regulation size table

sammylane12

AzB Silver Member
Silver Member
I grew up playing in a small pool room with 7 old Brunswick tables built in the 1920`s. The playing surface on these old tables was 4.5'x9', that is 108" x 54". I am sure because I used to cover these tables for the owner. As we all know modern "regulation" tables now have a playing surface of 100" x 50". This is really a big difference. I remember the first time I played in a different pool hall I thought I was playing on 8 footers. Does anyone know when and why the playing surface dimentions were changed?
 

realkingcobra

Well-known member
Silver Member
I grew up playing in a small pool room with 7 old Brunswick tables built in the 1920`s. The playing surface on these old tables was 4.5'x9', that is 108" x 54". I am sure because I used to cover these tables for the owner. As we all know modern "regulation" tables now have a playing surface of 100" x 50". This is really a big difference. I remember the first time I played in a different pool hall I thought I was playing on 8 footers. Does anyone know when and why the playing surface dimentions were changed?

Sorry...but 9ft pool tables as you've mentioned...have never existed in the past.
 

pdcue

AzB Silver Member
Silver Member
I grew up playing in a small pool room with 7 old Brunswick tables built in the 1920`s. The playing surface on these old tables was 4.5'x9', that is 108" x 54". I am sure because I used to cover these tables for the owner. As we all know modern "regulation" tables now have a playing surface of 100" x 50". This is really a big difference. I remember the first time I played in a different pool hall I thought I was playing on 8 footers. Does anyone know when and why the playing surface dimentions were changed?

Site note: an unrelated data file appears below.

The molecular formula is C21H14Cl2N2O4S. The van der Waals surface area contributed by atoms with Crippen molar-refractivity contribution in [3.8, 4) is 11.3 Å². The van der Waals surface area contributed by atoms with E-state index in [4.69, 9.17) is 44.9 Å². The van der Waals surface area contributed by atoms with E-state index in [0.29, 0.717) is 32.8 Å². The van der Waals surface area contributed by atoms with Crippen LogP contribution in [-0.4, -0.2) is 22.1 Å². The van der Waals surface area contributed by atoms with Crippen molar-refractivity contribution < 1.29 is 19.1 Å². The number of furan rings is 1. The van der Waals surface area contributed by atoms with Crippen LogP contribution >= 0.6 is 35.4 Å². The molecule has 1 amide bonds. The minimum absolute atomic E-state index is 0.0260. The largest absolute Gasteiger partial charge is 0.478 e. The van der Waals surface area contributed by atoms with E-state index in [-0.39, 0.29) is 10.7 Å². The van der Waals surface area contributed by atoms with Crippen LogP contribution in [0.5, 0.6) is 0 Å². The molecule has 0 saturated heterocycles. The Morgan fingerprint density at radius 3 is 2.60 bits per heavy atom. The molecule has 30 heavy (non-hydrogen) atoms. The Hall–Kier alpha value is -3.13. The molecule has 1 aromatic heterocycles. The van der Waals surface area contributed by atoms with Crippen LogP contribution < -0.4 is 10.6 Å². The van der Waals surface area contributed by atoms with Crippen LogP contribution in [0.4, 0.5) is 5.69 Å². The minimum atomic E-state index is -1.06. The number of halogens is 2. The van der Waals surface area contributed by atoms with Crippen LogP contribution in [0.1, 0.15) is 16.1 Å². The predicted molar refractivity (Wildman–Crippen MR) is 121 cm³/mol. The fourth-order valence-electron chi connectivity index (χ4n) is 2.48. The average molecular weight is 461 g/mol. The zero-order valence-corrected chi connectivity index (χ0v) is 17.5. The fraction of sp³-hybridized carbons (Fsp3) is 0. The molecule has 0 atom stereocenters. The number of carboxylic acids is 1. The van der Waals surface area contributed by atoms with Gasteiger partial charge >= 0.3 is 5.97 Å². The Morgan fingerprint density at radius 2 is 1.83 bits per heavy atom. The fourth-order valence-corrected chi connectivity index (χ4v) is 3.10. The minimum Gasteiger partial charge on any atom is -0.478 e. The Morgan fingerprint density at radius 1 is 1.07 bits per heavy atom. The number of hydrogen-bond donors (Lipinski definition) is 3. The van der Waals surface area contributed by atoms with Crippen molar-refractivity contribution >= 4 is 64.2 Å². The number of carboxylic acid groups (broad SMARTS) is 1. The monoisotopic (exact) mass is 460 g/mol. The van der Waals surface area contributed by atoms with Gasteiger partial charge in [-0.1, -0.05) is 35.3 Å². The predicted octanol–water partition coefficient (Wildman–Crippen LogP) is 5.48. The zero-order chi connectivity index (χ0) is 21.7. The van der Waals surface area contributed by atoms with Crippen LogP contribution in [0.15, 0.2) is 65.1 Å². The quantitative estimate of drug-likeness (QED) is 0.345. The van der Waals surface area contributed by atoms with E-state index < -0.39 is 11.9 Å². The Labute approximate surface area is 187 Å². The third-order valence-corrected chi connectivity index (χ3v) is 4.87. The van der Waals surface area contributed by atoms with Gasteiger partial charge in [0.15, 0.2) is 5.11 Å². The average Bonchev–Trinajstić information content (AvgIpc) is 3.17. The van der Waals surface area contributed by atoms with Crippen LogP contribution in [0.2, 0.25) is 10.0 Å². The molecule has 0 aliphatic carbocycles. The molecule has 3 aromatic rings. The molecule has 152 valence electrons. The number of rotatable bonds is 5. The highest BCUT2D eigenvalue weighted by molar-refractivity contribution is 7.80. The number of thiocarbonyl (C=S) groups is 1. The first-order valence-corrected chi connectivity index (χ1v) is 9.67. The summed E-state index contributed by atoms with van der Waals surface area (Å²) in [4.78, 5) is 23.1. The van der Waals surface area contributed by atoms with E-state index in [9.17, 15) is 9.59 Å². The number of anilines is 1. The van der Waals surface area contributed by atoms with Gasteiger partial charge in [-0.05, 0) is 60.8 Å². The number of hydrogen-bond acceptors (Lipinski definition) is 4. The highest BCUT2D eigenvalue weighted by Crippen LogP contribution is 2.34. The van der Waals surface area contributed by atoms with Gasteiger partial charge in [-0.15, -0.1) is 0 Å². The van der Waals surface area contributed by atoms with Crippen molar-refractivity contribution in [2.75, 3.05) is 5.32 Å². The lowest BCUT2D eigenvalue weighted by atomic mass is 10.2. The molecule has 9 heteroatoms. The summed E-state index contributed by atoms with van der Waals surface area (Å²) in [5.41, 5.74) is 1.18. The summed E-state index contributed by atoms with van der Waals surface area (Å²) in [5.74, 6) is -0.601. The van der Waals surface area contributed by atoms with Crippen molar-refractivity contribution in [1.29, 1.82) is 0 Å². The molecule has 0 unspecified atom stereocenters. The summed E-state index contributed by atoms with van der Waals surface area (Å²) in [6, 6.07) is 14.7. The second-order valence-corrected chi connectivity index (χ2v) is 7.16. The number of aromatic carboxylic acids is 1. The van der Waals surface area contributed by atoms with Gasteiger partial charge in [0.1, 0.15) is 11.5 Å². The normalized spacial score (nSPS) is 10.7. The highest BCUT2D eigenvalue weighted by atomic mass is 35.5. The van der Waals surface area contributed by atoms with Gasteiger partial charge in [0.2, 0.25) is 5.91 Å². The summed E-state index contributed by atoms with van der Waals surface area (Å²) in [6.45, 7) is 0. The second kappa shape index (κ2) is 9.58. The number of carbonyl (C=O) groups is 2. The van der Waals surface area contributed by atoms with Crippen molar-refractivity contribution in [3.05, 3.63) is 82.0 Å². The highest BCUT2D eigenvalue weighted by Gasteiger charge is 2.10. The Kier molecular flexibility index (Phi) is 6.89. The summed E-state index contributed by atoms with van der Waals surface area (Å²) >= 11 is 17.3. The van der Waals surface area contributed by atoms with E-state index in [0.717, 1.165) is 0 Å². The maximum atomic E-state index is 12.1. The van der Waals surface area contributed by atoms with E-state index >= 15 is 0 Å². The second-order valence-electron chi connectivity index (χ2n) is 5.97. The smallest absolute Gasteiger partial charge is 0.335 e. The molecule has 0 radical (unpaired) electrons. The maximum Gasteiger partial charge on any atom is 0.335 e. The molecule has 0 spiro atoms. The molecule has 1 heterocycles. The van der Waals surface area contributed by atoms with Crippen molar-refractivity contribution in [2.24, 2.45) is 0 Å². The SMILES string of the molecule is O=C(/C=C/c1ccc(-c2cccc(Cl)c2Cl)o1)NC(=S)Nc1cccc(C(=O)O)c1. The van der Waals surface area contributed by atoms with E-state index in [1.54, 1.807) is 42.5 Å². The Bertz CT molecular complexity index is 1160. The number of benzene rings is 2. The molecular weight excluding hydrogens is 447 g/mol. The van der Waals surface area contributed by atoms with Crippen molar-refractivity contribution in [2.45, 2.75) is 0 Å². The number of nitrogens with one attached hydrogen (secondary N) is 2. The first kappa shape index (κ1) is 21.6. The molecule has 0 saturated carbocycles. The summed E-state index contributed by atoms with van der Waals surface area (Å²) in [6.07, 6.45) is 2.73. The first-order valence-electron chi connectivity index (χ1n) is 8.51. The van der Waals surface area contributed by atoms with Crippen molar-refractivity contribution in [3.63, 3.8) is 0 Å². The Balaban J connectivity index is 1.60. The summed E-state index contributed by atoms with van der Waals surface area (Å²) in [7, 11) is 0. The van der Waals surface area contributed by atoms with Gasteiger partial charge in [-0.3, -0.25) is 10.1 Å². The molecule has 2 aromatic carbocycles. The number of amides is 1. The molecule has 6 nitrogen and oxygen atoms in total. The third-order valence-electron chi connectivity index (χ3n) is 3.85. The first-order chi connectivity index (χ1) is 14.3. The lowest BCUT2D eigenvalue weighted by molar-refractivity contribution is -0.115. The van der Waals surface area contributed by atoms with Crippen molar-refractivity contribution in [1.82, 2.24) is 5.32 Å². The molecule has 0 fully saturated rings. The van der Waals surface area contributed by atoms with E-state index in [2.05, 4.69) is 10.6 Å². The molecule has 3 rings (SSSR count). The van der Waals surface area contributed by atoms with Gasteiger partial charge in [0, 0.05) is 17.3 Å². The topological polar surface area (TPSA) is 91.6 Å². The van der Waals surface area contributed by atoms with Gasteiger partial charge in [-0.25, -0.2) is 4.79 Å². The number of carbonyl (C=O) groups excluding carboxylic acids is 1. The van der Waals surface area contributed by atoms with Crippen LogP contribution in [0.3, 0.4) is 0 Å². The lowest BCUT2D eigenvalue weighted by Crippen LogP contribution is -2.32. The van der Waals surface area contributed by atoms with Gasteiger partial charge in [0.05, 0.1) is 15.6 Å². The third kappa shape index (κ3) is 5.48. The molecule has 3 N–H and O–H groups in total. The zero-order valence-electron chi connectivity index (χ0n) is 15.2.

Playing surface is the measurement from cushion-nose to cushion-nose.

It has been 50 x 100 for a 4 1/2 x 9 for close to 200 years.

A 5 x 10 is 56 x 112.

Since you recovered the tables, perhaps you are recalling the
dimensions of the slate. 54 x 108 sounds about right, but I no longer
remember for sure.

If the crobra recovers any T-rail tables, he might know.
I suspect someone in the Mechanics section would.

Dale
 

Tony_in_MD

You want some of this?
Silver Member
I may be mistaken but I believe the term regulation pool table can apply to any size table as long as it is twice as long as it is wide.


Sent from my iPhone using Tapatalk.
 

Pushout

AzB Silver Member
Silver Member